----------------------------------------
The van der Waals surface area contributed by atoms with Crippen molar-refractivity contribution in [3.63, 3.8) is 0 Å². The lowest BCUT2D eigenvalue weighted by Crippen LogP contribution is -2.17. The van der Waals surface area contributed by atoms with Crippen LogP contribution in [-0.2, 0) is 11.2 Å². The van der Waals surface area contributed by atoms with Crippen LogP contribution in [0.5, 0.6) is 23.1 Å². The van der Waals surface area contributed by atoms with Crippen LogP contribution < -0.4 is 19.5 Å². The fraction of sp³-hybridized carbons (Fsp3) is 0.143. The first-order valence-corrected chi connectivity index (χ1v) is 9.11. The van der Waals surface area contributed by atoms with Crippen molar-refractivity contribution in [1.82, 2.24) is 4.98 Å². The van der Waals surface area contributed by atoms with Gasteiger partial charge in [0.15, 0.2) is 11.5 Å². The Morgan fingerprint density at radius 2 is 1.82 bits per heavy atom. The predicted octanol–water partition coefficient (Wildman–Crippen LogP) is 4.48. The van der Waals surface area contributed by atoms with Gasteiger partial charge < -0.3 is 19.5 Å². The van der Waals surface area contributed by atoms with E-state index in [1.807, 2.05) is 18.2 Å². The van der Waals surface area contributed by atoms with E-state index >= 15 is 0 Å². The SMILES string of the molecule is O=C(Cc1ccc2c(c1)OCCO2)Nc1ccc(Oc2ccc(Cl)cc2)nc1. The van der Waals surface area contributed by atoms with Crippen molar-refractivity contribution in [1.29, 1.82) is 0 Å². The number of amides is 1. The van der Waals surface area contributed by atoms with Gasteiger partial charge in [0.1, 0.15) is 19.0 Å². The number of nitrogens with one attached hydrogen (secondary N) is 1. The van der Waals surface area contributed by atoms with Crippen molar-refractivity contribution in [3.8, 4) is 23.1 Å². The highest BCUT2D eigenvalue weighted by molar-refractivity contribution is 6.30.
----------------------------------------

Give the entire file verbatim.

The van der Waals surface area contributed by atoms with Crippen molar-refractivity contribution in [3.63, 3.8) is 0 Å². The lowest BCUT2D eigenvalue weighted by Crippen LogP contribution is -2.17. The van der Waals surface area contributed by atoms with Crippen LogP contribution in [-0.2, 0) is 11.2 Å². The van der Waals surface area contributed by atoms with Crippen LogP contribution in [0.5, 0.6) is 23.1 Å². The van der Waals surface area contributed by atoms with Crippen LogP contribution < -0.4 is 19.5 Å². The fraction of sp³-hybridized carbons (Fsp3) is 0.143. The first-order valence-corrected chi connectivity index (χ1v) is 9.11. The van der Waals surface area contributed by atoms with Crippen molar-refractivity contribution in [1.82, 2.24) is 4.98 Å². The van der Waals surface area contributed by atoms with Gasteiger partial charge in [0.15, 0.2) is 11.5 Å². The Morgan fingerprint density at radius 2 is 1.82 bits per heavy atom. The predicted octanol–water partition coefficient (Wildman–Crippen LogP) is 4.48. The van der Waals surface area contributed by atoms with Gasteiger partial charge < -0.3 is 19.5 Å². The van der Waals surface area contributed by atoms with E-state index in [1.807, 2.05) is 18.2 Å². The van der Waals surface area contributed by atoms with E-state index >= 15 is 0 Å². The SMILES string of the molecule is O=C(Cc1ccc2c(c1)OCCO2)Nc1ccc(Oc2ccc(Cl)cc2)nc1. The van der Waals surface area contributed by atoms with Crippen molar-refractivity contribution in [1.29, 1.82) is 0 Å². The number of amides is 1. The van der Waals surface area contributed by atoms with Gasteiger partial charge in [0.1, 0.15) is 19.0 Å². The number of nitrogens with one attached hydrogen (secondary N) is 1. The van der Waals surface area contributed by atoms with Crippen molar-refractivity contribution in [3.8, 4) is 23.1 Å². The highest BCUT2D eigenvalue weighted by molar-refractivity contribution is 6.30.